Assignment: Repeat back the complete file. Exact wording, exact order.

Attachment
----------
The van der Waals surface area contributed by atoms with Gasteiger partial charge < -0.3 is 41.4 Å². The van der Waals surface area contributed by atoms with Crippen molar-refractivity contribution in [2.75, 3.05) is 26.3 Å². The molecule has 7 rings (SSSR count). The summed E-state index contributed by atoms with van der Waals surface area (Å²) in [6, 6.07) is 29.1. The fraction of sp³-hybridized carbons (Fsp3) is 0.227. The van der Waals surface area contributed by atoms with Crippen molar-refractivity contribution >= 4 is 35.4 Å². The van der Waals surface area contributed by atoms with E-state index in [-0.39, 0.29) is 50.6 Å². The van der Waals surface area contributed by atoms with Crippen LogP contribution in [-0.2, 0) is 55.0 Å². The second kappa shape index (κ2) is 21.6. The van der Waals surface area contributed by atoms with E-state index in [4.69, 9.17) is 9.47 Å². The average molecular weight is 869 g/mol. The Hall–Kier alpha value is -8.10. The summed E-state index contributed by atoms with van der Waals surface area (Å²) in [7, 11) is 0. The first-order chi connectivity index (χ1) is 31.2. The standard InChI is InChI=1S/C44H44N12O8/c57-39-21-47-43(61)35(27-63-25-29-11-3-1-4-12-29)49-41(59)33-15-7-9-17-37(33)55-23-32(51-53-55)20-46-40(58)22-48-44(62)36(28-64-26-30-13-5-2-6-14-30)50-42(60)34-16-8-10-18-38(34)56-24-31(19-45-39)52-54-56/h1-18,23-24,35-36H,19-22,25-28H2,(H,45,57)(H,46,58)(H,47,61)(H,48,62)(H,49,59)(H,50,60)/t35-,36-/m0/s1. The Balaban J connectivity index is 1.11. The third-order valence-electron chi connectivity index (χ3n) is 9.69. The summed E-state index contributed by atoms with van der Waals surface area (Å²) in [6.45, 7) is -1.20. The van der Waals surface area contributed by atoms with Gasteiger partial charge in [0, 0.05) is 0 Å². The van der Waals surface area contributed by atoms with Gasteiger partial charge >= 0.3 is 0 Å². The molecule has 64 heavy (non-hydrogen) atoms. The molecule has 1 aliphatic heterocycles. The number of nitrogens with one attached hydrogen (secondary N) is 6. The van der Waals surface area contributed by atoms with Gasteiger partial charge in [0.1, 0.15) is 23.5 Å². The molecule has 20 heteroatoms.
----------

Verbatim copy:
The van der Waals surface area contributed by atoms with Gasteiger partial charge < -0.3 is 41.4 Å². The van der Waals surface area contributed by atoms with Crippen molar-refractivity contribution in [2.75, 3.05) is 26.3 Å². The molecule has 7 rings (SSSR count). The summed E-state index contributed by atoms with van der Waals surface area (Å²) in [6, 6.07) is 29.1. The fraction of sp³-hybridized carbons (Fsp3) is 0.227. The van der Waals surface area contributed by atoms with Crippen molar-refractivity contribution >= 4 is 35.4 Å². The van der Waals surface area contributed by atoms with E-state index in [-0.39, 0.29) is 50.6 Å². The van der Waals surface area contributed by atoms with Crippen LogP contribution in [-0.2, 0) is 55.0 Å². The second kappa shape index (κ2) is 21.6. The van der Waals surface area contributed by atoms with E-state index in [4.69, 9.17) is 9.47 Å². The average molecular weight is 869 g/mol. The Hall–Kier alpha value is -8.10. The summed E-state index contributed by atoms with van der Waals surface area (Å²) in [7, 11) is 0. The first-order chi connectivity index (χ1) is 31.2. The standard InChI is InChI=1S/C44H44N12O8/c57-39-21-47-43(61)35(27-63-25-29-11-3-1-4-12-29)49-41(59)33-15-7-9-17-37(33)55-23-32(51-53-55)20-46-40(58)22-48-44(62)36(28-64-26-30-13-5-2-6-14-30)50-42(60)34-16-8-10-18-38(34)56-24-31(19-45-39)52-54-56/h1-18,23-24,35-36H,19-22,25-28H2,(H,45,57)(H,46,58)(H,47,61)(H,48,62)(H,49,59)(H,50,60)/t35-,36-/m0/s1. The Balaban J connectivity index is 1.11. The third-order valence-electron chi connectivity index (χ3n) is 9.69. The summed E-state index contributed by atoms with van der Waals surface area (Å²) in [6.45, 7) is -1.20. The van der Waals surface area contributed by atoms with Gasteiger partial charge in [0, 0.05) is 0 Å². The van der Waals surface area contributed by atoms with Gasteiger partial charge >= 0.3 is 0 Å². The molecule has 64 heavy (non-hydrogen) atoms. The molecule has 1 aliphatic heterocycles. The number of nitrogens with one attached hydrogen (secondary N) is 6. The van der Waals surface area contributed by atoms with Gasteiger partial charge in [0.1, 0.15) is 23.5 Å². The molecule has 20 heteroatoms.